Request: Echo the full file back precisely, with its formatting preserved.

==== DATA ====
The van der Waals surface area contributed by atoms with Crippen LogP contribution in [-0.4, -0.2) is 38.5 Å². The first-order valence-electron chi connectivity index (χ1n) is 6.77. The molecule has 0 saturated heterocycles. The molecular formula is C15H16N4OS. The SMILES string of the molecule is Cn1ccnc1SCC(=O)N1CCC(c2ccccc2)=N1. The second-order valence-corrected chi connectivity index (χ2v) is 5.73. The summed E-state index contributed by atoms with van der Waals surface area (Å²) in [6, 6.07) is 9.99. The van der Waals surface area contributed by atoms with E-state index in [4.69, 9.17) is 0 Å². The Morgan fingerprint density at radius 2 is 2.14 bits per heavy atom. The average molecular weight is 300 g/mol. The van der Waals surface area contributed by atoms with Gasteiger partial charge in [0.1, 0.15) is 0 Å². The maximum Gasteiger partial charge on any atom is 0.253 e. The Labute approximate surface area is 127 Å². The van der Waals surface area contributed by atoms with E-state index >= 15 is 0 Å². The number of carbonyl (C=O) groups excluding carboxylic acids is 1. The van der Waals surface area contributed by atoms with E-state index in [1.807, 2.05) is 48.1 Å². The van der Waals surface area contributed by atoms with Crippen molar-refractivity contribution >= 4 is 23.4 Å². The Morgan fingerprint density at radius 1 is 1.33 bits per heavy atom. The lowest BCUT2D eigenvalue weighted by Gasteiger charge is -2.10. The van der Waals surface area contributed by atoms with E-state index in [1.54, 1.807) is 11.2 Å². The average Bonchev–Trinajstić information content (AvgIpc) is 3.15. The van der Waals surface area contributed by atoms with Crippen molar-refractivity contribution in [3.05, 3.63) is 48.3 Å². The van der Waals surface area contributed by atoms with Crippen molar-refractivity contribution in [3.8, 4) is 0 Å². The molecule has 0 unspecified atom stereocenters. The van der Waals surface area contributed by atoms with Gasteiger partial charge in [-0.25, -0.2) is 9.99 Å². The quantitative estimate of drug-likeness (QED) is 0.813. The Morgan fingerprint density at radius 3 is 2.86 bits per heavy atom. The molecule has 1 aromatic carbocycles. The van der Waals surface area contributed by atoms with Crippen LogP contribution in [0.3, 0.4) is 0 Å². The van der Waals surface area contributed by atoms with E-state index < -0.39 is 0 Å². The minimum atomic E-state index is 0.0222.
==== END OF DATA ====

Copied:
The van der Waals surface area contributed by atoms with Crippen LogP contribution in [-0.4, -0.2) is 38.5 Å². The first-order valence-electron chi connectivity index (χ1n) is 6.77. The molecule has 0 saturated heterocycles. The molecular formula is C15H16N4OS. The SMILES string of the molecule is Cn1ccnc1SCC(=O)N1CCC(c2ccccc2)=N1. The second-order valence-corrected chi connectivity index (χ2v) is 5.73. The summed E-state index contributed by atoms with van der Waals surface area (Å²) in [6, 6.07) is 9.99. The van der Waals surface area contributed by atoms with E-state index in [4.69, 9.17) is 0 Å². The Morgan fingerprint density at radius 2 is 2.14 bits per heavy atom. The average molecular weight is 300 g/mol. The van der Waals surface area contributed by atoms with Gasteiger partial charge in [0.1, 0.15) is 0 Å². The maximum Gasteiger partial charge on any atom is 0.253 e. The Labute approximate surface area is 127 Å². The van der Waals surface area contributed by atoms with E-state index >= 15 is 0 Å². The number of carbonyl (C=O) groups excluding carboxylic acids is 1. The van der Waals surface area contributed by atoms with E-state index in [1.807, 2.05) is 48.1 Å². The van der Waals surface area contributed by atoms with Crippen molar-refractivity contribution >= 4 is 23.4 Å². The Morgan fingerprint density at radius 1 is 1.33 bits per heavy atom. The lowest BCUT2D eigenvalue weighted by Gasteiger charge is -2.10. The van der Waals surface area contributed by atoms with E-state index in [1.54, 1.807) is 11.2 Å². The average Bonchev–Trinajstić information content (AvgIpc) is 3.15. The van der Waals surface area contributed by atoms with Crippen molar-refractivity contribution in [3.05, 3.63) is 48.3 Å². The van der Waals surface area contributed by atoms with Crippen molar-refractivity contribution in [3.8, 4) is 0 Å². The molecule has 0 unspecified atom stereocenters. The van der Waals surface area contributed by atoms with Gasteiger partial charge in [-0.25, -0.2) is 9.99 Å². The quantitative estimate of drug-likeness (QED) is 0.813. The Morgan fingerprint density at radius 3 is 2.86 bits per heavy atom. The molecule has 1 aromatic carbocycles. The van der Waals surface area contributed by atoms with Crippen LogP contribution in [0.3, 0.4) is 0 Å². The van der Waals surface area contributed by atoms with E-state index < -0.39 is 0 Å². The minimum atomic E-state index is 0.0222.